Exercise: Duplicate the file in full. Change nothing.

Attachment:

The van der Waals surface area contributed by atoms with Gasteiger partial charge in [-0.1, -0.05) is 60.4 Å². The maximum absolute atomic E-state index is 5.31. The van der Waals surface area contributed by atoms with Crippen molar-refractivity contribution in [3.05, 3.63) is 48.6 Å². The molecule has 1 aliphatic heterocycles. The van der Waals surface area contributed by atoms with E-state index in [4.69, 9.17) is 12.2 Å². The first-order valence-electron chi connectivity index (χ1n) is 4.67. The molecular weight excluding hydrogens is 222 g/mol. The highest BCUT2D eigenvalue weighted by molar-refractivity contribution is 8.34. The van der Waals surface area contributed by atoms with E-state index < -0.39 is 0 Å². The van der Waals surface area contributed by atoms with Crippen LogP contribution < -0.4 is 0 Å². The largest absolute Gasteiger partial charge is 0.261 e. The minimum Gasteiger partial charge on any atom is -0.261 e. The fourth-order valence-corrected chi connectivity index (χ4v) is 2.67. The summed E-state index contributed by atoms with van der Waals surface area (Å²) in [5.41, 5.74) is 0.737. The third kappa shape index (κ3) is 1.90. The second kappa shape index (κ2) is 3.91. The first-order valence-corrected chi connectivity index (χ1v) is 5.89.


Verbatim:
The van der Waals surface area contributed by atoms with Gasteiger partial charge in [-0.1, -0.05) is 60.4 Å². The maximum absolute atomic E-state index is 5.31. The van der Waals surface area contributed by atoms with Crippen molar-refractivity contribution in [3.05, 3.63) is 48.6 Å². The molecule has 1 aliphatic heterocycles. The van der Waals surface area contributed by atoms with E-state index in [4.69, 9.17) is 12.2 Å². The first-order valence-electron chi connectivity index (χ1n) is 4.67. The molecular weight excluding hydrogens is 222 g/mol. The highest BCUT2D eigenvalue weighted by molar-refractivity contribution is 8.34. The van der Waals surface area contributed by atoms with E-state index < -0.39 is 0 Å². The van der Waals surface area contributed by atoms with Crippen LogP contribution < -0.4 is 0 Å². The largest absolute Gasteiger partial charge is 0.261 e. The minimum Gasteiger partial charge on any atom is -0.261 e. The fourth-order valence-corrected chi connectivity index (χ4v) is 2.67. The summed E-state index contributed by atoms with van der Waals surface area (Å²) in [5.41, 5.74) is 0.737. The third kappa shape index (κ3) is 1.90. The second kappa shape index (κ2) is 3.91. The first-order valence-corrected chi connectivity index (χ1v) is 5.89.